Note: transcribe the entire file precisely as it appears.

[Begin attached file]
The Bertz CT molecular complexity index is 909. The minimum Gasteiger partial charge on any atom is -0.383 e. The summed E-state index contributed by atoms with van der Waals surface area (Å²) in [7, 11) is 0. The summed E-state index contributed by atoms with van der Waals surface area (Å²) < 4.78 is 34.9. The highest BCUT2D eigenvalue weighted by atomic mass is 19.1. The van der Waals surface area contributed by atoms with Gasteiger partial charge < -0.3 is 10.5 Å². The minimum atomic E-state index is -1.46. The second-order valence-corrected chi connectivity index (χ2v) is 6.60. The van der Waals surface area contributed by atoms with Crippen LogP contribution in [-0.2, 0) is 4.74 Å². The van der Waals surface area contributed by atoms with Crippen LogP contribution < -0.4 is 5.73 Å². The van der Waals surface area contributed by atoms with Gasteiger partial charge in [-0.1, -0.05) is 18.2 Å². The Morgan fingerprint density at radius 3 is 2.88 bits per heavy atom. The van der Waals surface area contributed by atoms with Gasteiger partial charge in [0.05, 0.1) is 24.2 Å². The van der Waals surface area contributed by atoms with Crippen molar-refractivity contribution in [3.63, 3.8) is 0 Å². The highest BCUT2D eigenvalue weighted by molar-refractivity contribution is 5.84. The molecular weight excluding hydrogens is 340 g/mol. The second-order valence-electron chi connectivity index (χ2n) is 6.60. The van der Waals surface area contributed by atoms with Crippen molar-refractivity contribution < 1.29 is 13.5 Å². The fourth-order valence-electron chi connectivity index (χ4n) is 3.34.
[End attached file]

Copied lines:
The Bertz CT molecular complexity index is 909. The minimum Gasteiger partial charge on any atom is -0.383 e. The summed E-state index contributed by atoms with van der Waals surface area (Å²) in [7, 11) is 0. The summed E-state index contributed by atoms with van der Waals surface area (Å²) < 4.78 is 34.9. The highest BCUT2D eigenvalue weighted by atomic mass is 19.1. The van der Waals surface area contributed by atoms with Gasteiger partial charge < -0.3 is 10.5 Å². The minimum atomic E-state index is -1.46. The second-order valence-corrected chi connectivity index (χ2v) is 6.60. The van der Waals surface area contributed by atoms with Crippen LogP contribution in [-0.2, 0) is 4.74 Å². The van der Waals surface area contributed by atoms with Crippen LogP contribution < -0.4 is 5.73 Å². The van der Waals surface area contributed by atoms with Gasteiger partial charge in [-0.1, -0.05) is 18.2 Å². The Morgan fingerprint density at radius 3 is 2.88 bits per heavy atom. The van der Waals surface area contributed by atoms with Gasteiger partial charge in [0.05, 0.1) is 24.2 Å². The van der Waals surface area contributed by atoms with Crippen molar-refractivity contribution in [3.63, 3.8) is 0 Å². The highest BCUT2D eigenvalue weighted by molar-refractivity contribution is 5.84. The molecular weight excluding hydrogens is 340 g/mol. The second-order valence-electron chi connectivity index (χ2n) is 6.60. The van der Waals surface area contributed by atoms with Crippen molar-refractivity contribution < 1.29 is 13.5 Å². The fourth-order valence-electron chi connectivity index (χ4n) is 3.34.